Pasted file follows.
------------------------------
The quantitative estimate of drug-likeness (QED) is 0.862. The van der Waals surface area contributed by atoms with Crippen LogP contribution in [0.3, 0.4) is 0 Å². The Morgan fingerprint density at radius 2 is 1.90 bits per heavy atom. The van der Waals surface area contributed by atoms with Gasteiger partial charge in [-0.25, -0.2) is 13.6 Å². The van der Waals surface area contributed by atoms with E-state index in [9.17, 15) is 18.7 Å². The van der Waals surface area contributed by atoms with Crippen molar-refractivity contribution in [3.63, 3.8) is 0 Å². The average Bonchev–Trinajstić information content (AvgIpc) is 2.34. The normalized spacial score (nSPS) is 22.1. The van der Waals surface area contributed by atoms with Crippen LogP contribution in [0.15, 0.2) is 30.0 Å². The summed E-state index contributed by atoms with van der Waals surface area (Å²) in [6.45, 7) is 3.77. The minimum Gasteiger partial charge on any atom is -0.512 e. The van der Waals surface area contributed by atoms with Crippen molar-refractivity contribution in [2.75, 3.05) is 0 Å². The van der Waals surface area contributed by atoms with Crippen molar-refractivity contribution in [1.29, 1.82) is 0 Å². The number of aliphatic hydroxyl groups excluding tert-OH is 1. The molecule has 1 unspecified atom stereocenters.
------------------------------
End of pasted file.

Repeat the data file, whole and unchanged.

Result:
The quantitative estimate of drug-likeness (QED) is 0.862. The van der Waals surface area contributed by atoms with Crippen LogP contribution in [0.3, 0.4) is 0 Å². The Morgan fingerprint density at radius 2 is 1.90 bits per heavy atom. The van der Waals surface area contributed by atoms with Gasteiger partial charge in [-0.25, -0.2) is 13.6 Å². The van der Waals surface area contributed by atoms with E-state index in [9.17, 15) is 18.7 Å². The van der Waals surface area contributed by atoms with Crippen molar-refractivity contribution in [3.63, 3.8) is 0 Å². The average Bonchev–Trinajstić information content (AvgIpc) is 2.34. The normalized spacial score (nSPS) is 22.1. The van der Waals surface area contributed by atoms with Crippen LogP contribution in [0.15, 0.2) is 30.0 Å². The summed E-state index contributed by atoms with van der Waals surface area (Å²) in [6.45, 7) is 3.77. The minimum Gasteiger partial charge on any atom is -0.512 e. The van der Waals surface area contributed by atoms with Crippen molar-refractivity contribution in [2.75, 3.05) is 0 Å². The van der Waals surface area contributed by atoms with Crippen molar-refractivity contribution in [1.29, 1.82) is 0 Å². The number of aliphatic hydroxyl groups excluding tert-OH is 1. The molecule has 1 unspecified atom stereocenters.